God Bless and Semper Fi,

Training for 13-19 April: Weekly Mi (63.0), Monthly Mi (134.2), Yearly Mi (697.1)
Mon: 5 mi - Crossramp
Wed: 8 mi – WO&D Trail AM Run Commute / ABs
Sat: 50 mi-Bull Run Run
Sun: Recovery

Monday, April 13, 2009

Easter Morning, Son Rise Run

“. . . Fear not ye: for I know that ye seek Jesus, which was crucified. He is not here: for He is risen, as He said. Come see the place where the Lord lay.” Matthew 28: 5, 6

Bull Run Battlefield has got to be one of my favorite running spots and this morning was no exception. I timed the run this morning so that I would be running in an open field heading east just about the time the sun rose above the treeline. It was a beautiful morning, cool and not a cloud in the sky and the sun rise could not have been brighter. It was a great way to start Easter. I was able to hammer out about 15 miles and get home by 0900, get cleaned up and off to church for the real celebration.

This has been a pretty good week of running even though the weather has been less than cooperative. The spring like temperatures of last week decided to give way to an arctic blast, hopefully we are done with that. I was able to get 40 miles in during the week and think that is about where I needed to be going into Bull Run 50 on Saturday. I will try and get a couple of short runs early this week and then rest up for a couple of days prior to the race.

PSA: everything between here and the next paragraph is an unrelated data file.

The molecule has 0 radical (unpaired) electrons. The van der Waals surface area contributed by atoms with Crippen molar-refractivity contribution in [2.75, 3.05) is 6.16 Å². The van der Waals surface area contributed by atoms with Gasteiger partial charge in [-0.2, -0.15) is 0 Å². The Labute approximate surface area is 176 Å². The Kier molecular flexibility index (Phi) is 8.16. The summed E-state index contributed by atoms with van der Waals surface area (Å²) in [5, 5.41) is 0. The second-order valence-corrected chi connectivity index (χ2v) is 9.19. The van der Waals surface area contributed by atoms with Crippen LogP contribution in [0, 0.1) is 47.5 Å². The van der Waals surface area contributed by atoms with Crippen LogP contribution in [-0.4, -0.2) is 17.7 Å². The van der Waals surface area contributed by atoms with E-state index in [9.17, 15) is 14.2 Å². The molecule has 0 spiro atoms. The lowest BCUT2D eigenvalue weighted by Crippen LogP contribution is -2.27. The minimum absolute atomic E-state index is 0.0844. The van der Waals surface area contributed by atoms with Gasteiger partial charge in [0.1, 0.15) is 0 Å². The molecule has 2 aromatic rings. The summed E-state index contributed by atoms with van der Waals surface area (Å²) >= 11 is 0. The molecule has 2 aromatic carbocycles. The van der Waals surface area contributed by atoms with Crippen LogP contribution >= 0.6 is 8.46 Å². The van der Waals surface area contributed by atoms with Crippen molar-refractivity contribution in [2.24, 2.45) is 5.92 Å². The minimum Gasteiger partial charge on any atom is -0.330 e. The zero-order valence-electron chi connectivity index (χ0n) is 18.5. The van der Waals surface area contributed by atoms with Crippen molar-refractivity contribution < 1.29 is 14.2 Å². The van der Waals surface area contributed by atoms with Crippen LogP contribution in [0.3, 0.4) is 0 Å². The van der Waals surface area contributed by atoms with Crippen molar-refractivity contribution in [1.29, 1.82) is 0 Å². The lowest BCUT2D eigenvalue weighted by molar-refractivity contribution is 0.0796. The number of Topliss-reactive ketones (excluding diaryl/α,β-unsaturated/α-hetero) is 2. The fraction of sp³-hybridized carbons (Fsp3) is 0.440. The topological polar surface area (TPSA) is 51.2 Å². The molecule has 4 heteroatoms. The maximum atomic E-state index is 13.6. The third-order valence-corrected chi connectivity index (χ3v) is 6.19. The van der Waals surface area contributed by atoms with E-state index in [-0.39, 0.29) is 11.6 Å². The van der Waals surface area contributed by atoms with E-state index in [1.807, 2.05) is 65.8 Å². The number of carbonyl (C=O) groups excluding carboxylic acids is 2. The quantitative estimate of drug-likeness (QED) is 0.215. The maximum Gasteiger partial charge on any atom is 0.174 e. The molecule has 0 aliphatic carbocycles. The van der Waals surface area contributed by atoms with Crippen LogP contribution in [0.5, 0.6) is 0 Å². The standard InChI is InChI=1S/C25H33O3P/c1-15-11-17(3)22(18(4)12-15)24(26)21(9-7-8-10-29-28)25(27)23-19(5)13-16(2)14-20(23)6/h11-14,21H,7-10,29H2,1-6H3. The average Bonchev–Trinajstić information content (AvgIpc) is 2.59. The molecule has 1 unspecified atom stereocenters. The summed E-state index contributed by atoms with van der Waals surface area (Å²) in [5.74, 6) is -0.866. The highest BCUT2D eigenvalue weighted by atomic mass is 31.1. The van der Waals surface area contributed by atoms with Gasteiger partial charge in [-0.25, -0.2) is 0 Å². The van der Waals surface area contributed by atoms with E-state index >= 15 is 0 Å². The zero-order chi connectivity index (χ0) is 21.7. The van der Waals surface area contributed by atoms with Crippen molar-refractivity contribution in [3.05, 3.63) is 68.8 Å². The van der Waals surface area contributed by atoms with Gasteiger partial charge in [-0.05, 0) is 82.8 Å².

This crazy journey into the world of ultramarathoning has resulted in some incredible revelations and discoveries over the past two years. However, I was really unprepared for the news that I received on Friday, when I was informed that I had been selected as the Henderson Hall Male Marine Athlete of the Year for 2008 (Henderson Hall is the Marine Corps Base that supports the National Capitol Region). I was aware that my name had been submitted but had no expectation of being selected. This award, although it had my name on it, was not presented to me solely for athletic accomplishments. The criteria for this award reached past athletics and into the USMC community at large. For over a year now I have been running to support the Injured Marine Semper Fi Fund and this effort was recognized as a significant factor. That being said, there is no way that I would have been able to receive this great honor without the support and generosity of all those that have contributed to the support of our wounded warriors, thank you for your continued support your contributions are making a difference in the lives of Marines and their families.